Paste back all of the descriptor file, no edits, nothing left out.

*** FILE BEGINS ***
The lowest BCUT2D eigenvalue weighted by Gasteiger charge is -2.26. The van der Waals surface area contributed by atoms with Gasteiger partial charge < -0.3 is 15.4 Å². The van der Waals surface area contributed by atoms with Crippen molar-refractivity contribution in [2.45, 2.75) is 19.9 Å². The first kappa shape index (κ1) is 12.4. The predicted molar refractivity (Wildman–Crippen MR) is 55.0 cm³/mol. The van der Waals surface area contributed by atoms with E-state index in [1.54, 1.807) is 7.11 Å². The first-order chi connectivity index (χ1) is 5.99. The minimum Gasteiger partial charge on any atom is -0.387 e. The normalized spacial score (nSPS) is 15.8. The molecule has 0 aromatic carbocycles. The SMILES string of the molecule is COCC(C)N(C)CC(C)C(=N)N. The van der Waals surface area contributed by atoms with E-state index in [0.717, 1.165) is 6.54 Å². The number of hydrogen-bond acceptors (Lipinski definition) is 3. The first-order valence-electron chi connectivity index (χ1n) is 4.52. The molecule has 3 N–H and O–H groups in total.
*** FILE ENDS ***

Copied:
The lowest BCUT2D eigenvalue weighted by Gasteiger charge is -2.26. The van der Waals surface area contributed by atoms with Gasteiger partial charge < -0.3 is 15.4 Å². The van der Waals surface area contributed by atoms with Crippen molar-refractivity contribution in [2.45, 2.75) is 19.9 Å². The first kappa shape index (κ1) is 12.4. The predicted molar refractivity (Wildman–Crippen MR) is 55.0 cm³/mol. The van der Waals surface area contributed by atoms with E-state index in [1.54, 1.807) is 7.11 Å². The first-order chi connectivity index (χ1) is 5.99. The minimum Gasteiger partial charge on any atom is -0.387 e. The normalized spacial score (nSPS) is 15.8. The molecule has 0 aromatic carbocycles. The SMILES string of the molecule is COCC(C)N(C)CC(C)C(=N)N. The van der Waals surface area contributed by atoms with E-state index in [0.717, 1.165) is 6.54 Å². The number of hydrogen-bond acceptors (Lipinski definition) is 3. The first-order valence-electron chi connectivity index (χ1n) is 4.52. The molecule has 3 N–H and O–H groups in total.